Home → Magazine Archive → December 2014 (Vol. 57, No. 12) → Innovation and Inclusion → Abstract

Innovation and Inclusion

By Telle Whitney, Elizabeth Ames

Communications of the ACM, Vol. 57 No. 12, Pages 28-30

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San Francisco, Seattle, New York City, Boston—these cities are magnets for startup companies inventing breakthrough technologies that are changing the way we learn, get around, socialize, and do our jobs. While these cities are acknowledged for their socially progressive urban cultures, the cultures within some of these startup companies are a far cry from progressive when it comes to gender diversity and inclusion. At most technology startups, women are underrepresented at all levels.

It seems unthinkable that companies developing technologies for use by males and females alike would fail to recognize the benefits of including women in the product development process. Yet, while women constitute about half of the U.S. workforce, they filled only about 23% of computing positions in 2012.a In our article published in the February 2009 issue of Communications,1 we reported the number of women in math and computer science positions had declined from 33% in 1984 to 27% in 2004. Earlier this year, Google revealed women held 17% of the company's technical positions. By publicly releasing this data, Google joins other companies, such as Intel, that are shining a spotlight on a problem they are working hard to fix.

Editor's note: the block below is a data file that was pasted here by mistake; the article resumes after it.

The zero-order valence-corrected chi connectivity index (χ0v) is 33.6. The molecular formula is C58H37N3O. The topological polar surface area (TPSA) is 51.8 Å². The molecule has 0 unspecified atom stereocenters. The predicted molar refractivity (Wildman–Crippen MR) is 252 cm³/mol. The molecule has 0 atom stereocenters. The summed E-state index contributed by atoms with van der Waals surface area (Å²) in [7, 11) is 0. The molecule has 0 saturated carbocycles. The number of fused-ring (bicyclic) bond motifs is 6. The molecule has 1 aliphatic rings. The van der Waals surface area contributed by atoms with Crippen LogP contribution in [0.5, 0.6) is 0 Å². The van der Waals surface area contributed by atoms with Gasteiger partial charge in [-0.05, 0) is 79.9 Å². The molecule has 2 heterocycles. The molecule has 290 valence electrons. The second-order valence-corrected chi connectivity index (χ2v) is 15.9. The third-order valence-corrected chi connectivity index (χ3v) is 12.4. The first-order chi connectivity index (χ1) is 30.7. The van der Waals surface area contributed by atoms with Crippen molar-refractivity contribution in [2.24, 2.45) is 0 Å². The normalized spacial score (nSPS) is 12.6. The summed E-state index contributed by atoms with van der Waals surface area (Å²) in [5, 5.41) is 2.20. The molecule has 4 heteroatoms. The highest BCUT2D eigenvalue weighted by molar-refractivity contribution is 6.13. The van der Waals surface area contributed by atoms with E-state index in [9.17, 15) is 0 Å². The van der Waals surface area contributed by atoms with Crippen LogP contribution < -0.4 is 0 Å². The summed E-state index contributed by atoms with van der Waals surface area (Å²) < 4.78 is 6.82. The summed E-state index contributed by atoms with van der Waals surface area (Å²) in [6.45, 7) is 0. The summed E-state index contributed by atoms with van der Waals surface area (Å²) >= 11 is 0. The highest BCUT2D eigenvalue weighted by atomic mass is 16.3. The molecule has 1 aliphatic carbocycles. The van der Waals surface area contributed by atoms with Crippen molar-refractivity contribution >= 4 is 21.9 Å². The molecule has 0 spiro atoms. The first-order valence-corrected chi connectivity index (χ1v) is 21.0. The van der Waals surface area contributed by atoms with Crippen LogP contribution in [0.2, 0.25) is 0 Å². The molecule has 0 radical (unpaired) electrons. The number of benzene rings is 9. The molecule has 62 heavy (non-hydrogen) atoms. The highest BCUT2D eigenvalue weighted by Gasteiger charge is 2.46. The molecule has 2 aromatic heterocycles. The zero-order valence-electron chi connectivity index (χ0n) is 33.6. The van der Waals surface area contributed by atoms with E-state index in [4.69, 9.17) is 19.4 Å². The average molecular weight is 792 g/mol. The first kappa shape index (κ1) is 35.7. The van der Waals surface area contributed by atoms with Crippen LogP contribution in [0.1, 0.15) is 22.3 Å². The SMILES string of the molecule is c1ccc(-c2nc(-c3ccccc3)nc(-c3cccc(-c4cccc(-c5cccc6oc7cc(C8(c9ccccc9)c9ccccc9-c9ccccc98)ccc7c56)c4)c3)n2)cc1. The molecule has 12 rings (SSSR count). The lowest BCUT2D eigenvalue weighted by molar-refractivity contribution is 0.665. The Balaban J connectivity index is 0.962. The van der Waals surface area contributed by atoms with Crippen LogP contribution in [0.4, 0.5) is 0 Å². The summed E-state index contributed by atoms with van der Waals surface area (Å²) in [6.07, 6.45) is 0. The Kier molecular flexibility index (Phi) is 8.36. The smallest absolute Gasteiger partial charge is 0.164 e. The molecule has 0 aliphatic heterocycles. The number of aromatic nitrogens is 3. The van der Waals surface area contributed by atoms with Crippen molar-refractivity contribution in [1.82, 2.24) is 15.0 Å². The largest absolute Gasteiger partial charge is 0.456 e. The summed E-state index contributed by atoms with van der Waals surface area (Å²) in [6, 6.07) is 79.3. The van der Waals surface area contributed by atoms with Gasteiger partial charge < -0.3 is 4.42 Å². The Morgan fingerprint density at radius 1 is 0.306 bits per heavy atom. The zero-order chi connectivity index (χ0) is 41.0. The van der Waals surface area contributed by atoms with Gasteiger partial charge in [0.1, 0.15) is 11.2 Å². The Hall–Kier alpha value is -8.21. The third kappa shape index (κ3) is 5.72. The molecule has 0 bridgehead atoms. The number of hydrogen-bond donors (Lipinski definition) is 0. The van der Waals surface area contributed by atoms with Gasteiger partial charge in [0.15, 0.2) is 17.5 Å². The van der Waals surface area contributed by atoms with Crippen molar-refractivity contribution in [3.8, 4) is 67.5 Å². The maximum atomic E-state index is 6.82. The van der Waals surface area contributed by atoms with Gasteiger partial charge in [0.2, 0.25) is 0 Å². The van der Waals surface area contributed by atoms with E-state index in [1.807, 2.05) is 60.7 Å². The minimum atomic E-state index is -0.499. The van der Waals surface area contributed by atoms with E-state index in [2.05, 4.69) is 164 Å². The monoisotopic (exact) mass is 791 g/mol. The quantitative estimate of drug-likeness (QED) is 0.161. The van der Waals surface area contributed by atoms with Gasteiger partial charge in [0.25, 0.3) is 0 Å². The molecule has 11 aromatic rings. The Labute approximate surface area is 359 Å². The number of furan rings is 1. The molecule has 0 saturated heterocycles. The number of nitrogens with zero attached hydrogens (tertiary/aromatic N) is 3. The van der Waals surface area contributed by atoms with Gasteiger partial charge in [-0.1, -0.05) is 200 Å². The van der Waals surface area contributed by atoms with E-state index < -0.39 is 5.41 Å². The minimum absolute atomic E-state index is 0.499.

Thomas Limoncelli

This is the first time I've read an article that has clear, actionable, advice for companies looking to improve in this area. I've read many articles, often they aren't clear or actionationable. Thanks!

It is a shame this is behind the paywall. I'd like to recommend it to many more people.

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